Kewpie Channels Excess Mayonnaise into Power Generation, Curbing Waste

Food manufacturer Kewpie is reducing waste by combining excess mayonnaise with livestock manure to make biogas via methane fermentation for power generation.

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Kewpie, the company that pioneered mayonnaise sales in Japan, is actively pursuing an innovative approach to converting waste mayonnaise into fuel for biogas power generation. 

Reducing Waste

The inspiration for this initiative originated with a pig farmer in Fukaya City, Saitama Prefecture, who was using potato peels from Kewpie as feed for pigs. The pig farmer was generating power from pig manure and methane-producing bacteria. But the farm faced challenges in keeping the project going. The high moisture and low-calorie content of pig manure meant it produced only a limited amount of gas when fermented.

Meanwhile, Kewpie was grappling with waste mayonnaise generated in producing its many types of commercial use products. Mayonnaise residues had to be cleaned from pipes when switching production from one product to another, and this food residue ended up as waste for disposal. 

Waste mayonnaise generated at the factory when switching between products for production. (Photo courtesy of Kewpie)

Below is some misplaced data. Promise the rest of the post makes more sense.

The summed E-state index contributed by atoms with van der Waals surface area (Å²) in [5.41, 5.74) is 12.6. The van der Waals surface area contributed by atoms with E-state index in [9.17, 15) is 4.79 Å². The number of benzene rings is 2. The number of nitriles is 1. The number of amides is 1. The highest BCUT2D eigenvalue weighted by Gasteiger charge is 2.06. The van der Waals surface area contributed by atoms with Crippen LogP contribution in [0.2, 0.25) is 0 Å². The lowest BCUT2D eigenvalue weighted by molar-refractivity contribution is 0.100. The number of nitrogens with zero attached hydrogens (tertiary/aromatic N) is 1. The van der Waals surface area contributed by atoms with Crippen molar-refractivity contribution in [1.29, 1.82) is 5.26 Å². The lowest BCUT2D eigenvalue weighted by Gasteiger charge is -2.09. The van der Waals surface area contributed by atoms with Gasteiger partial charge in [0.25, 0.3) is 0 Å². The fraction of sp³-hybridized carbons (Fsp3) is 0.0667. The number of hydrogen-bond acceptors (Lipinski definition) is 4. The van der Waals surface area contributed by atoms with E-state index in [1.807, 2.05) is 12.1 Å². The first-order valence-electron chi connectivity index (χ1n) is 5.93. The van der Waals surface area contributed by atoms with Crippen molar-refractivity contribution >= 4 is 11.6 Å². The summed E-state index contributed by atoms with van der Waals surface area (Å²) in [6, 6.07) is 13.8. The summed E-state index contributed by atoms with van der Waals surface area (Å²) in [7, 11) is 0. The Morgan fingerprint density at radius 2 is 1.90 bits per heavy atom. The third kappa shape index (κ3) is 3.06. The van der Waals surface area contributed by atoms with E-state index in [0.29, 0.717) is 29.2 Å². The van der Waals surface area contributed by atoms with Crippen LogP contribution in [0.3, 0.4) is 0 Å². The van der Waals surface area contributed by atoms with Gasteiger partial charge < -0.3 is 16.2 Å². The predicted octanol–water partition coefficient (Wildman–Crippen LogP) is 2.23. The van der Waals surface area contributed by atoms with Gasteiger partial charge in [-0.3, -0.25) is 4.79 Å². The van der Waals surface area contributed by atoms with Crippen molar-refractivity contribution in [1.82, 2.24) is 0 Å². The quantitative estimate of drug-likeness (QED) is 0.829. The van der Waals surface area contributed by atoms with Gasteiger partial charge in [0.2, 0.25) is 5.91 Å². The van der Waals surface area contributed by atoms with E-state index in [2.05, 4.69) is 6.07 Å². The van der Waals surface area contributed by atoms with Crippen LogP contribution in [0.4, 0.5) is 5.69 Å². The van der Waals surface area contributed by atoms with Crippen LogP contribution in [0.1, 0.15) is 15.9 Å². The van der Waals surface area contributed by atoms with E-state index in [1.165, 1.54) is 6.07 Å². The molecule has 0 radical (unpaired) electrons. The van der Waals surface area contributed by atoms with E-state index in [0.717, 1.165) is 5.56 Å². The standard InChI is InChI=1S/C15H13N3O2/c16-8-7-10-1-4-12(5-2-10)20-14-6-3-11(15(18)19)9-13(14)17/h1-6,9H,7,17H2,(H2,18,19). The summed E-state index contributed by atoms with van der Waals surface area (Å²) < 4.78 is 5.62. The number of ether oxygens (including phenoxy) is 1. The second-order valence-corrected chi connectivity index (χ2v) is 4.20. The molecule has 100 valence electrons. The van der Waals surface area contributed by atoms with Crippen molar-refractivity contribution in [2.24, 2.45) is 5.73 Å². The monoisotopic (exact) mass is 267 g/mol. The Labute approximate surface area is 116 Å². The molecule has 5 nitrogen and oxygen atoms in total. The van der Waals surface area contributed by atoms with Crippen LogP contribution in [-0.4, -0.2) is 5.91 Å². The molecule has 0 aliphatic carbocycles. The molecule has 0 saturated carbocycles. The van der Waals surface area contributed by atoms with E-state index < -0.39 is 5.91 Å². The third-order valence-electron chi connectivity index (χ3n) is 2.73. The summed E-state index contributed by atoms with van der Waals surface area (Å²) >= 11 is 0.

The company's efforts to reduce waste through pipeline shortening resulted in a reduction of waste to one-third by 2022, compared to 2015 volume. Still, the company was losing approximately 0.47% of its annual production volume and paying fees for incineration of this waste. 

Power from Mayonnaise

In responding to the concerns of the pig farmer, Kewpie embarked on an investigation into whether high-calorie mayonnaise could help. The firm conducted repeated trials at its plant in Goka Town of Ibaraki Prefecture, located not far from the Fukaya pig farm. Experiments identified the nutritional components of mayonnaise and the optimal ratio for mixing it with manure to activate the bacteria.

Currently, five of Kewpie's factories, including the Goka Plant, are supplying waste mayonnaise for power generation. In 2022, roughly 670 megawatt-hours of electricity was generated, equivalent to the annual electricity consumption of the company's Tokyo Shibuya headquarters. 

Yuki Matsubara, a key player in the initiative, expressed her satisfaction. "We were able to create value from the entirety of mayonnaise we produced," she remarked.

The company reduced its annual carbon dioxide (CO2) emissions by 980 tons, but challenges persist in minimizing CO2 during transport from factories to power generation facilities. Kewpie is advancing plans to generate power at their own plants to address this issue.

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